We continue our coverage of philosophy in the 15th and 16th centuries, looking beyond the Italian Renaissance to explore the Northern Renaissance and the shattering events of the Reformation, which radically changed political and cultural life in Europe, including for philosophers. In this first batch of episodes we look at the Low Countries and Germany, with occasional forays further East (including, at one point, Croatia!). We examine the phenomenon of northern humanism, with special attention to Erasmus and Nicholas of Cusa, and the way that humanism fed into the thought of Reformation figures like Luther, Melanchthon, and Calvin. Another major theme in this season is the political impact of the Reformation, including the peasants' revolt and debates over religious tolerance. Lipsius' revival of Stoicism can also be understood, in part, as a reaction to the religious upheaval and violence in his native land. Finally, we look at numerous topics in science, especially Paracelsus' new chemical and medical theories and the sequence of innovators in astronomy that concludes the season: Copernicus, Brahe, and Kepler.
Along the way we're joined by several wonderful interview guests: Paul Blum, Lorraine Daston, Helen Hattab, Lyndal Roper, and John Sellars.
• J. Bossy, Christianity in the West: 1400-1700 (Oxford: 1985).
• M.A. Gillespie, The Theological Origins of Modernity (Chicago: 2008).
• C. Kooi, Reformation in the Low Countries, 1500-1620 (Cambridge: 2022).
• C. Lindberg, The Reformation Theologians: An Introduction to the Theology of the Early Modern Period (Oxford: 2002).
• M. Massing, Fatal Discord: Erasmus, Luther, and the Fight for the Western Mind (New York: 2018).
• H.A. Oberman, Harvest of Medieval Theology: Gabriel Biel and Late Medieval Nominalism (Cambridge MA: 1963).
• J.H. Overfeld, Humanism and Scholasticism in Late Medieval Germany (Princeton: 1984).
• J.H. Overfeld, Protestantism: the Birth of a Revolution (New York: 1992).
• G. Remer, Humanism and the Rhetoric of Toleration (University Park: 1996).
• E. Rummel, The Humanist-Scholastic Debate in the Renaissance and Reformation (Cambridge MA: 1995).
• L.W. Spitz, The Protestant Reformation 1517-1559 (New York: 1986).
Posted on 25 April 2021
How humanism and scholasticism came together with the Protestant Reformation to create the philosophy of 15 - 16th century Europe.6 comments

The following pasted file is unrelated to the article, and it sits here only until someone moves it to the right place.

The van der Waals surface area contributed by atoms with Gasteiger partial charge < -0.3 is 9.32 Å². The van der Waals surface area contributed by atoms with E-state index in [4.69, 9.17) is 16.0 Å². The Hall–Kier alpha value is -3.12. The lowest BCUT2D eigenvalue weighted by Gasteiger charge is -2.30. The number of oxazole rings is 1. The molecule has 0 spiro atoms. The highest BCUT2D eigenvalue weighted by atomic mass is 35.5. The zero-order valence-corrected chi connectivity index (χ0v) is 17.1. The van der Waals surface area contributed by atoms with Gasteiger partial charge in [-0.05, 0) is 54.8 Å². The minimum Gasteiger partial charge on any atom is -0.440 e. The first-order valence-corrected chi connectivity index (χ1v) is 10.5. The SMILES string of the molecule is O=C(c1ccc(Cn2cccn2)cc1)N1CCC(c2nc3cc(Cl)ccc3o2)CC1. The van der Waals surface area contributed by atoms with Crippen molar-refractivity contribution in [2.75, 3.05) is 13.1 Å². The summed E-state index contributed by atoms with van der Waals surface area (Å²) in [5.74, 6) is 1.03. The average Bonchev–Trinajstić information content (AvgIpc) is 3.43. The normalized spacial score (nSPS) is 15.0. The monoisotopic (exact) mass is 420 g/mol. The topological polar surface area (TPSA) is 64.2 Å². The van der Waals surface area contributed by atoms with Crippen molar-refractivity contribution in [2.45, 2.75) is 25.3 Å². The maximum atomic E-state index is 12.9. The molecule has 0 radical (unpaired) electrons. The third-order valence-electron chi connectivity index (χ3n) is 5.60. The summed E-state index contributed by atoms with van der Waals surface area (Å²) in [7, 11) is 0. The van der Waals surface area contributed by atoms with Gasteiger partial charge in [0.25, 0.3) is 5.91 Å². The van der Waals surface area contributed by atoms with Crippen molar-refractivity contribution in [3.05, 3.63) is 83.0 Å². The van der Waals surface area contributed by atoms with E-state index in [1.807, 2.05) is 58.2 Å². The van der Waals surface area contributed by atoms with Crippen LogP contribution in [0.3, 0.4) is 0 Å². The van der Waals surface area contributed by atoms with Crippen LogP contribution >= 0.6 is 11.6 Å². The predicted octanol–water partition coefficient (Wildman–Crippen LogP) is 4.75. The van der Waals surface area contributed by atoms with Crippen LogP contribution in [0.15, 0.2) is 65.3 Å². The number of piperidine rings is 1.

Posted on 23 May 2021
Rudolph Agricola, Juan Luis Vives and other humanist scholars spread the study of classical antiquity across Europe and mock the technicalities of scholastic philosophy.8 comments
Posted on 20 June 2021
Learned ignorance, coincidence of opposites and religious peace: Paul Richard Blum discusses the central ideas of Nicholas Cusanus.0 comments
Posted on 18 July 2021
Trends in Aristotelian philosophy in northern and eastern Europe in the fifteenth century, featuring discussion of the “Wegestreit” and the nominalist theology of Gabriel Biel.0 comments
Posted on 12 September 2021
How radical was Luther? We find out from Lyndal Roper, who also discusses Luther and the Peasants' War, sexuality, anti-semitism, and the visual arts.9 comments
Posted on 10 October 2021
Luther’s close ally Melanchthon uses his knowledge of ancient philosophy and rhetoric in the service of the Reformation.4 comments
Posted on 24 October 2021
Faced with massive political upheaval and the rise of the Anabaptists, Luther argues for a socially conservative version of the Reformation.4 comments
Posted on 7 November 2021
The Swiss theologian Zwingli launches the Reformation in Switzerland, but clashes with Luther and more radical Protestants.2 comments
Posted on 5 December 2021
In a surprise twist, some Protestant thinkers embrace the methods of scholasticism, and even find something to admire in the work of Catholic authors like Aquinas.3 comments
Posted on 16 January 2022
Paracelsus adapts the tradition of alchemical science for use in medicine, and in the process overturns the scientific theories of Aristotle and Galen.5 comments
Posted on 30 January 2022
Schegk, Taurellus, Gorlaeus, and Sennert revive atomism to explain chemical reactions, the composition of bodies, and the generation of organisms.2 comments
Posted on 13 February 2022
Amidst religious conflict in the Netherlands, Dirck Coornhert pleads for religious toleration and freedom of expression.6 comments
Posted on 27 February 2022
Justus Lipsius draws on Seneca and other Stoics to counsel peace of mind in the face of political chaos, but also writes a work on how such chaos can be avoided.3 comments
Posted on 12 March 2022
John Sellars returns to the podcast to discuss Lipsius' work on Seneca and the early modern Neo-Stoic movement.1 comments
Posted on 8 May 2022
Comets! Magnets! Armadillos! In this wide-ranging interview Lorraine Daston tells us how Renaissance and early modern scientists dealt with the extraordinary events they called "wonders".6 comments